Diabetes and Coronavirus (COVID-19)

Diabetes and Coronavirus (COVID-19)

Dr Sanjay Kalra

President of the Endocrine Society of India

We are all in the midst of a COVID-19 pandemic. Diabetes has been found to be apoor prognostic factor for COVID-19 infected people, but the reality is much deeper, diabetes has a multifaceted and bidirectional link with COVID-19. 

Uncontrolled diabetes is a condition of impaired immunity. In an individual with poorly controlled diabetes, immunity may be impaired increasing susceptibility towards COVID-19 infections and worse outcomes if the person gets infected. Hence, diabetes can be considered a prognostic factor in COVID-19 infections. 

Unfortunately, diabetes is considered as a tool for triage in many health systems in the world.  It is important to counsel everybody involved that diabetes is a heterogeneous condition. Not everyone with diabetes will have poor outcomes. Certain factors are at play here including;

  • Duration of diabetes
  • Degree of hyperglycemia
  • Presence or absence of other chronic complications and acute comorbidities 

So, diabetes per se should not be viewed as a tool for triage. In fact it should be considered as a tool for improvement and achieving optimal targets. In this case, the target is recovery from COVID-19 infections. 

How to manage diabetes 

Achieve and maintain euglycemia through lifestyle and appropriate drugs 

Not every dysglycemia is diabetes, many people have stress hyperglycemia which needs to be identified and treated. 

Glucovigilance: Health care professionals shouldbe very vigilant regarding the screening, diagnosis, management, and monitoring of dysglycemia

Don’t ignore other endocrine glands involved in critical conditions; adrenal insufficiency and thyroid syndrome 

Adrenal insufficiency is quite common in ICU settings, presents as ‘Koala Bear syndrome,’ and health care personnel should work in teams including endocrinologists to identify and treat these endocrinal insufficiencies. 

Health care team’s message to patients

Those who are not infected and those in confinement/lockdown

  • Take care of yourselves
  • Stock the necessary drugs and ancillarysupplies
  • Find and follow healthy nutrition choices and physical activity regimens (which can be done inside home)
  • Don’t go out
  • Remain stress free, because stress will increase glucose levels
  • Patients who are asymptomatic, infected with COVID-19
  • Take very good care of yourself
  • Follow optimal healthy lifestyle
  • Do not go overboard with lifestyle change; if you have never exercised in the past, this is not a good time to start intensive exercise; or if you have never followed dietary restrictions, this is not a good time to go for carbohydrate restrictions
  • Optimize your glucose control. If you are well controlled on a particular oral antidiabetic drug, continue the same. If your glucose control is poor, and you need intensification it is better to shift to insulin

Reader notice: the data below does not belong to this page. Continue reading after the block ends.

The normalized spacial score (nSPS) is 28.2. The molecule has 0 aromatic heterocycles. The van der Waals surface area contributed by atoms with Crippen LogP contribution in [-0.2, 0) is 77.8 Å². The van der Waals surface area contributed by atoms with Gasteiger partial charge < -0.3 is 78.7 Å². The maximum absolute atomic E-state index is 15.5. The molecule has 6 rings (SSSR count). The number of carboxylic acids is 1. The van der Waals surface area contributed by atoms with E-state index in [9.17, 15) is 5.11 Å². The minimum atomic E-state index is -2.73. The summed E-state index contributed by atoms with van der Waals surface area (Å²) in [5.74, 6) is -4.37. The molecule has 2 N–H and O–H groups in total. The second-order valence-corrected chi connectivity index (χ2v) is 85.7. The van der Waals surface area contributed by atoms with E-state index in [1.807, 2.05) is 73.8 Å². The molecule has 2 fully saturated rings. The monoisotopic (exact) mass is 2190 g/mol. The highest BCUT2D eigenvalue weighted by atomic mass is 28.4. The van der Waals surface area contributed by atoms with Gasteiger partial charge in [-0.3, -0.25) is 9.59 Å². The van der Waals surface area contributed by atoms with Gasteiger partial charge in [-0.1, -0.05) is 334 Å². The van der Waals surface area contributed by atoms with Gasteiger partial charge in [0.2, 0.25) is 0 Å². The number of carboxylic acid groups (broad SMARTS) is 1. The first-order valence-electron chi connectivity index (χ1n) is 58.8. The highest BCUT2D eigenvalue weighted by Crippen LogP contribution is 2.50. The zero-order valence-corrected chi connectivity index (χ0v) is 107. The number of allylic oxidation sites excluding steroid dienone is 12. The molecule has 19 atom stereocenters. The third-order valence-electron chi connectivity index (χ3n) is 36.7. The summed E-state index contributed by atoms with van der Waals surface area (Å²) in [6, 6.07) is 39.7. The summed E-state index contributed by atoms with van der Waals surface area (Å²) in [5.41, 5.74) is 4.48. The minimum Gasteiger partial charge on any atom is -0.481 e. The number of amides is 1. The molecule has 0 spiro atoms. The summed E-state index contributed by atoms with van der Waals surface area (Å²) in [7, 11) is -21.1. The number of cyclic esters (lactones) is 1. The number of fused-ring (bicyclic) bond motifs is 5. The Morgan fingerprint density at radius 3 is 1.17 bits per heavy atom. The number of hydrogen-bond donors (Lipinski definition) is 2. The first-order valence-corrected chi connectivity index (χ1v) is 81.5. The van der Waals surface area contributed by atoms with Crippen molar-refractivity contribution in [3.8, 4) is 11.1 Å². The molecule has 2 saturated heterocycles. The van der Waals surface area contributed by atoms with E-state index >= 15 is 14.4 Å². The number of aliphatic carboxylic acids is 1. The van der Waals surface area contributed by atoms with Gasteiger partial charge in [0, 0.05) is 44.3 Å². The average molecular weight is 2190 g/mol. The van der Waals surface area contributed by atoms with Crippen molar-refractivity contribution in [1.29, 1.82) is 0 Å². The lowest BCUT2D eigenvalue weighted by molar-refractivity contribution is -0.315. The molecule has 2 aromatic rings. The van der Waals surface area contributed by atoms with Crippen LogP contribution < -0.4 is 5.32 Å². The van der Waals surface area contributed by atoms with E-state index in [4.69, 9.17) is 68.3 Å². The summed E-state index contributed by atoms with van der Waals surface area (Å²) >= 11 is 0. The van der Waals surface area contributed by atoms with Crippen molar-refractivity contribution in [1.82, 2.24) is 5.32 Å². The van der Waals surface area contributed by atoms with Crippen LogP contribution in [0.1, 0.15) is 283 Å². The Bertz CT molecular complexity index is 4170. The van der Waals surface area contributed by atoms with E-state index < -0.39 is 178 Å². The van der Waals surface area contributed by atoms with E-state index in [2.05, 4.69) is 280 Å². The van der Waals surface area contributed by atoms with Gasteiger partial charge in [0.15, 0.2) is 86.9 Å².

• Ensure that you are able to monitor glucose levels. Ensure that you know correct insulin injection technique and disposal techniques while using insulin. All the injectable are of biohazardous quality and should be disposed of very carefully

Symptomatic COVID-19 patients 

You need to be hospitalized

You may need help from other health care personnel who might be an internist, intensivist or an infectious disease expert. 

Follow their advice, manage optimal glucose levels. If glucose levels are very good, continue the same regimen. If glucose not controlled, an intensive insulin regimen may be needed. 

Dr. Sanjay Kalra

Dr. Sanjay Kalra, MBBS, MD, DM (AIIMS New Delhi), is an Endocrinologist Based at Bharti Hospital, Karnal, India. An avid researcher, writer, and busy clinician, he is the past president of the Endocrine Society of India (ESI), President of the Indian Professional Association for Transgender Health (IPATH), President of the South Asian Federation of Endocrine Societies (SAFES), and Executive Committee member as well as Chair, Education Working Group at the International Society of Endocrinology (ISE). He is the Section Editor of Endo Text, the PubMed-indexed textbook. He serves as Editor-in-chief Asian Journal of Diabetology while offering his editorial skills to various other publications. Along with these and other responsibilities, he works to spread endocrine and diabetes awareness across the world. In his spare time, he indulges in his favorite hobbies, the folk-dance Bhangra and the traditional Indian club bell, 'Mugdar.'

 More FAQs by Dr. Sanjay Kalra


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